Performing rights organization SESAC LLC has agreed to settle a proposed antitrust class action brought by a group of local TV stations over its licensing practices and alleged monopolization of the market for certain song rights, according to a letter filed in New York federal court Monday.

  • September 16, 2014

    Chiquita Floats Concessions To Fyffes Inversion Deal

    Chiquita Brands International Inc. said Tuesday it could make concessions to win regulatory approval for its planned $526 million tie-up with Ireland's Fyffes PLC, putting the spotlight back on the proposed inversion deal days after Chiquita agreed to consider a heftier rival offer.

  • September 15, 2014

    Judge Koh Urged To Take On DreamWorks Anti-Poaching Suit

    An ex-Sony Pictures Animation technical director asked a California federal judge on Monday to relate with the massive Google Inc. antitrust action she is overseeing, his proposed class action accusing DreamWorks Animation SKG Inc., The Walt Disney Co. and others of conspiring to not poach each other’s animators.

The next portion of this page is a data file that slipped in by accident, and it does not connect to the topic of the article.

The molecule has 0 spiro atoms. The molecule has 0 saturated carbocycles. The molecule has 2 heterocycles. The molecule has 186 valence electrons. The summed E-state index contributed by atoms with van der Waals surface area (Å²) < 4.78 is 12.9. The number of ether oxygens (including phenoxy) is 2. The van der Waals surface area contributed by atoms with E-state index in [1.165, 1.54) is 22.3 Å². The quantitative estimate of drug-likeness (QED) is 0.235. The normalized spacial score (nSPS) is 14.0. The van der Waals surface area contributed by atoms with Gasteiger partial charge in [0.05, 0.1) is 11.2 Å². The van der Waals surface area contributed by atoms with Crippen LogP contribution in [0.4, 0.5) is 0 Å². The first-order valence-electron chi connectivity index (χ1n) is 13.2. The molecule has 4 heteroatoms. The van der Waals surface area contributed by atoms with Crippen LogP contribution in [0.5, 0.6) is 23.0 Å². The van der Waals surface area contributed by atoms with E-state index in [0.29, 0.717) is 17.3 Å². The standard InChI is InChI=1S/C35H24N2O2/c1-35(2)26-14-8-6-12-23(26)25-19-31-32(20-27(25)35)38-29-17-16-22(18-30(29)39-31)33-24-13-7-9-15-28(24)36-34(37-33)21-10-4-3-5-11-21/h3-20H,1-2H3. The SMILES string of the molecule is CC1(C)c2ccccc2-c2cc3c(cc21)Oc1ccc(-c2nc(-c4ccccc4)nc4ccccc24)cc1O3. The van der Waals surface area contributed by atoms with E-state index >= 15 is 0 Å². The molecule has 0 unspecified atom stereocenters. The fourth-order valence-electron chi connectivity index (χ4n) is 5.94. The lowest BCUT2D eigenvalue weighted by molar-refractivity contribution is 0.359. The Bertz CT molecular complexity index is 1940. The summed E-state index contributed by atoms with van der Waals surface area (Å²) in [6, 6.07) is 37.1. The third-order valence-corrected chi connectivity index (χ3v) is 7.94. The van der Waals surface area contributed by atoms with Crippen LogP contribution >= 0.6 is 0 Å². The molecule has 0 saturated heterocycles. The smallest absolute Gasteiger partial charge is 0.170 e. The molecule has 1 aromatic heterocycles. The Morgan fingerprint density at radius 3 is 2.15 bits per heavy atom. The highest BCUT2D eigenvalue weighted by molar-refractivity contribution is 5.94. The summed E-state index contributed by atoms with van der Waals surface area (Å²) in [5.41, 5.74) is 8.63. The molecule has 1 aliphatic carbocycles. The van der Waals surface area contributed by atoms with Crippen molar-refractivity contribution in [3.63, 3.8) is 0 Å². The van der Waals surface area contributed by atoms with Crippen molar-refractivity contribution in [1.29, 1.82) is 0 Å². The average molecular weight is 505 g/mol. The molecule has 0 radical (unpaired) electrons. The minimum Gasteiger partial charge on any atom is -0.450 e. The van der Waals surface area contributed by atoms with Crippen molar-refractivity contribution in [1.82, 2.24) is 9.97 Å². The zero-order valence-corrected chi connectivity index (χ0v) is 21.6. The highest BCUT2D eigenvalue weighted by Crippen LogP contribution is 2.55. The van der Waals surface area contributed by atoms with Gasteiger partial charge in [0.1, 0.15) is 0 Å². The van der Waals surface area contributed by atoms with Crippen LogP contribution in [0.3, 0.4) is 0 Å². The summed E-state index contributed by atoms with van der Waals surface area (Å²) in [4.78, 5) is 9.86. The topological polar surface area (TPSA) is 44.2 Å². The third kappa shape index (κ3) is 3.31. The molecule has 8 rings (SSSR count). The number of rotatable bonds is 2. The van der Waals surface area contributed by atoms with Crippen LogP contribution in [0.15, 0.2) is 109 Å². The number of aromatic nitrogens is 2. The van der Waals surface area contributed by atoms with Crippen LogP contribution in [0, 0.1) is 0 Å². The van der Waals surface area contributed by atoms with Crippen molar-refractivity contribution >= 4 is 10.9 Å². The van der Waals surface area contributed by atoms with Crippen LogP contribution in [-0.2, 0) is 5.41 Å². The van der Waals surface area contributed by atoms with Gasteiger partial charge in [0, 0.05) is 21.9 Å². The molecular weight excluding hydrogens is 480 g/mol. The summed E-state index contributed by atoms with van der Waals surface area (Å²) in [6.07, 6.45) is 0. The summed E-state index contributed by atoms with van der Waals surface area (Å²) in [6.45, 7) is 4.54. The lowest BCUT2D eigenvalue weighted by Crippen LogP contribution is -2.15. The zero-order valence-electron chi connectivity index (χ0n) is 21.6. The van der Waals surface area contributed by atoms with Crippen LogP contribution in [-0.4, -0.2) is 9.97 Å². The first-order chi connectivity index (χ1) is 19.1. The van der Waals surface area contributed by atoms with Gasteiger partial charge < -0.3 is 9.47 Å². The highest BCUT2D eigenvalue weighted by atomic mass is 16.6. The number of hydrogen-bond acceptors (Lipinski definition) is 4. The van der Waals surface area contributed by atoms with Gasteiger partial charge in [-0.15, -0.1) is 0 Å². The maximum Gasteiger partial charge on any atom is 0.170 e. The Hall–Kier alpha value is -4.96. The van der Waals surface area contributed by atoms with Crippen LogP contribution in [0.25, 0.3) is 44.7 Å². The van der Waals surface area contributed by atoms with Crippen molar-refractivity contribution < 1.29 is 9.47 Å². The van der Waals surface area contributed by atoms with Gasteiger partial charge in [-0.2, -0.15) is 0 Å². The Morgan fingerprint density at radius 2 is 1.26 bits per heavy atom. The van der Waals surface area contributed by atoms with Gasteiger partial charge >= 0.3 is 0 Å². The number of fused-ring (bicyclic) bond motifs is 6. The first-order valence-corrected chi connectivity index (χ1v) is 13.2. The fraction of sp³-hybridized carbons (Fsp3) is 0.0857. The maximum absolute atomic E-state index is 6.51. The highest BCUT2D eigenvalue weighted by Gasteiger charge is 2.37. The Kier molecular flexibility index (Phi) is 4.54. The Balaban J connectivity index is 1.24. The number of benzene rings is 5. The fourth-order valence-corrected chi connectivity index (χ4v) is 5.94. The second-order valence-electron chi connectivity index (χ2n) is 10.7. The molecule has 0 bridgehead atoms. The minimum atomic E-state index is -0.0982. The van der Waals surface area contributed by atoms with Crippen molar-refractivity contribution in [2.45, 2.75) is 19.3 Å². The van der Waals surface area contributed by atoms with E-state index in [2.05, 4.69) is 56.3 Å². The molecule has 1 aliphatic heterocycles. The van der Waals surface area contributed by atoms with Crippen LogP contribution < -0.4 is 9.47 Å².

• September 15, 2014

    NY AG Attacks Actavis' Plan To Force New Drug On Patients

    The New York attorney general hit Actavis PLC with an antitrust suit in New York federal court Monday to stop the pharmaceutical company from halting sales of its widely used dementia drug Namenda and forcing patients to switch medications all in an effort to eliminate competition.

  • September 15, 2014

    FCC Gets More Than 3M Net Neutrality Comments

    The Federal Communications Commission has received more than 3 million comments from companies, consumers, advocacy groups and others on its proposed new rules guiding how Internet traffic may be managed, setting an agency record, it said on Monday.

  • September 15, 2014

    Aetna Can't Close Book On Underpayment Saga, Class Says

    Aetna Inc. caught flak for its bid to dismiss the latest complaint filed in long-running antitrust and racketeering multidistrict litigation against the insurer for allegedly underpaying insurance claims, with a putative class arguing Friday that the new complaint is a necessary update and strengthens their claims in the seven-year battle.

  • September 15, 2014

    Ameritox's Drug-Test Cup Injunction Bid Falls Short